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Notes to myself, possibly of interest to others.
-- Bill Northlich

Wednesday, February 17, 2010

Vitus Update - Continued Uncertainty

"The only thing certain is uncertainty itself."  -- Bill Northlich.  :-)

Sorry about the recent dearth of Updates.  Lots happening.  I start an Update, then new things happen and I want to say different things.  Etc.

The economy and Markets will be in uncertainty mode for the foreseeable future (at least until 2016).  For Markets, it is what Vitally Katsnelson calls a Range-Bound Market environment, and what others call a bear market environment:

Why do I say this?  I've been harping on this stuff for - ever.  The main themes are problems with
Deficit.  There is lots of bemoanment about the profligate Fed and the deficit.  Paul Kasriel from Northern Trust (an very non-partisan person, and, company) has an excellent recent post which puts the US deficit into a longer term perspective:  "...if you want to worry about government debt problems in the developed economies, I suggest you start with Japan. Its current government debt-to-GDP ratio is considerably higher than what is projected for the U.S...If there is going to be a government debt-induced currency crisis in the next 10 years in a developed economy, my money is on the yen, not the dollar." 

Actually, there are a lot of people out there arguing for a bigger deficit, eg, Martin Wolf, here.  (Anti-)Deficit hawks accuse spending proponents of hoping for a “Keynesian free lunch”. Not so, says Wolf:  "The argument is, rather, that the benefits of the higher output today exceed the costs of debt service tomorrow."  The Bill version:  We need more spending to create more jobs, to pay more taxes, to reduce the deficit, to end the recession, to have a nice life.  Not to spend less, reduce taxes, keep the deficit we have for years, create no employment, get really used to recession living.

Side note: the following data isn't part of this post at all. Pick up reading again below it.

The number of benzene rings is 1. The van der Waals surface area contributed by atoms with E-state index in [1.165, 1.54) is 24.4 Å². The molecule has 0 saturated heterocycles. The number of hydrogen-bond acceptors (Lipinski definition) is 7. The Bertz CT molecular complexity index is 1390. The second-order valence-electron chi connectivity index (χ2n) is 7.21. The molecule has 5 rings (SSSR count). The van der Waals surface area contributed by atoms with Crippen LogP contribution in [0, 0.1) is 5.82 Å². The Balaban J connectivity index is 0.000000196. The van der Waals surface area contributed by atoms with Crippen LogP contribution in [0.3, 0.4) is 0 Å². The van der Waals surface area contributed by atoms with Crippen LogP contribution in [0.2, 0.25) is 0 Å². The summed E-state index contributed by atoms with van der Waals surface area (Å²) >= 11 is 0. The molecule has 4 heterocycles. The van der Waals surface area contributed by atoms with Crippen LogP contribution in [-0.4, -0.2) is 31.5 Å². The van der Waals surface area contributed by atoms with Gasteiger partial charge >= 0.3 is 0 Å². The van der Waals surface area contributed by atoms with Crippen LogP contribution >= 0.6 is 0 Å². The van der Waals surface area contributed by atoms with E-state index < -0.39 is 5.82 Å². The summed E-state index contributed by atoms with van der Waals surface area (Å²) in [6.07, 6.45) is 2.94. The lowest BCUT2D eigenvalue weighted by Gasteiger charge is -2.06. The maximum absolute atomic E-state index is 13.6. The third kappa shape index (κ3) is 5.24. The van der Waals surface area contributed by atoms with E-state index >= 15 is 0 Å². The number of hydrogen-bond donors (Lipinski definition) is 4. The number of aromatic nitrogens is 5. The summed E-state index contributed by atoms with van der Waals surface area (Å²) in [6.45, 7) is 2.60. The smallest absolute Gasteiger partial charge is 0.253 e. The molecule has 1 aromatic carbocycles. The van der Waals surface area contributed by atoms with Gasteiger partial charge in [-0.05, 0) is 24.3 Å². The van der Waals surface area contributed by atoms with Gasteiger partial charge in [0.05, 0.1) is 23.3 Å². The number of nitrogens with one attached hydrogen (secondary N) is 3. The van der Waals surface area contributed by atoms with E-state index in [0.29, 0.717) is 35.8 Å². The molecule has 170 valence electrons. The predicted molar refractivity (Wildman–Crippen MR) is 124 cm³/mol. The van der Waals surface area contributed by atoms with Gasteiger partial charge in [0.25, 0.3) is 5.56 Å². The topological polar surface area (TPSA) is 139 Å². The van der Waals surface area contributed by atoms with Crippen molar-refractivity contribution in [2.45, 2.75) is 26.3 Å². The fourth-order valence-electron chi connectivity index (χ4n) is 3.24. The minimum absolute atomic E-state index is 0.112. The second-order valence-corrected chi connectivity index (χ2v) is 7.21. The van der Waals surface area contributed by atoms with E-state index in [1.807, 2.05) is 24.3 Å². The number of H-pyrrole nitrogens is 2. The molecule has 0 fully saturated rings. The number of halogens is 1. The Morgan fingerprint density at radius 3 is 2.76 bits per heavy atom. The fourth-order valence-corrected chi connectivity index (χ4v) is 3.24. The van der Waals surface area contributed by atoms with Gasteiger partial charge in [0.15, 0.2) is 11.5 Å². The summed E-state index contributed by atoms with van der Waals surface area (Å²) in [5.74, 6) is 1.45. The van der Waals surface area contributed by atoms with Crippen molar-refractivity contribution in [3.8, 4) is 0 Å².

Investment  The S&P has been flat for over 12 years.  Well, no, it was up quite a bit in the '90's, and in the early 2000's, but to look at the current S&P, you'd think you were in Febuary, 1998.  Thus the chart above. 

We are range-bound.  And, especially given the probability of continued serious economic problems ahead (above bullet list, and here), don't generally look for growth, look for income.  As I read the financial press, this is the advice given by most of the pundits whom I admire.  Representative is David Rosenberg. (free login required).  The short list might be:
  • Bluest of Blue Chips (P&G, Coke, McDonald's, Johnson & Johnson, AT&T, etc.)
  • Sectors:  Health Care/Utilities
  • Investment Grade Corporates
  • Long-term Treasuries
  • Commodities (the China trade) through investment in the mature  economies of Canada, Australia, Brazil.  BTW, medium term, commodities are a good inflation hedge because of...
China  (My opinion of course is that) China is the lynch-pin to the future of the world economy (Key to the puzzle; Canary in the coal mine).  If China crashes or materially slows, the waves will recede, revealing the US to be the only one with any pants on in at a pantless beach.  Thus, dollar will go up, and so will long-term US Treasuries  Gold will tank for a while but, as it is a hedge against uncertainty, basically hold it's own. 

If China does not crash, it may slow but it will probably still grow at a reported 8+%.  (!).  That is, hold hands with, not so much Chines stocks, but with the fact that China will continue to be a huge consumer of various commodities, especially oil.  One could invest in commodities specifically, but my thinking now is to invest in the mature economies of Australia, Canada, and Brazil.  Those economies are very involved in natural resource production and they do a ton of business with China, but they are, as said, mature, diversified economies, with the rule of law, etc.

Politics.  My blog has gotten awfully political lately.  I have to change that.  However, in my defense, I will say that, more than usual (whatever "usual" might be), investing is very linked to macro-economic trends, which are very linked to / dependent on politics.  Specifically, the inability of the Senate to take any action on financial reform or on further stimulus (or, on anything else), directly affects your and my investing fortunes.  I'll wean myself away from posting political things on the blog.  Soon, but not now.

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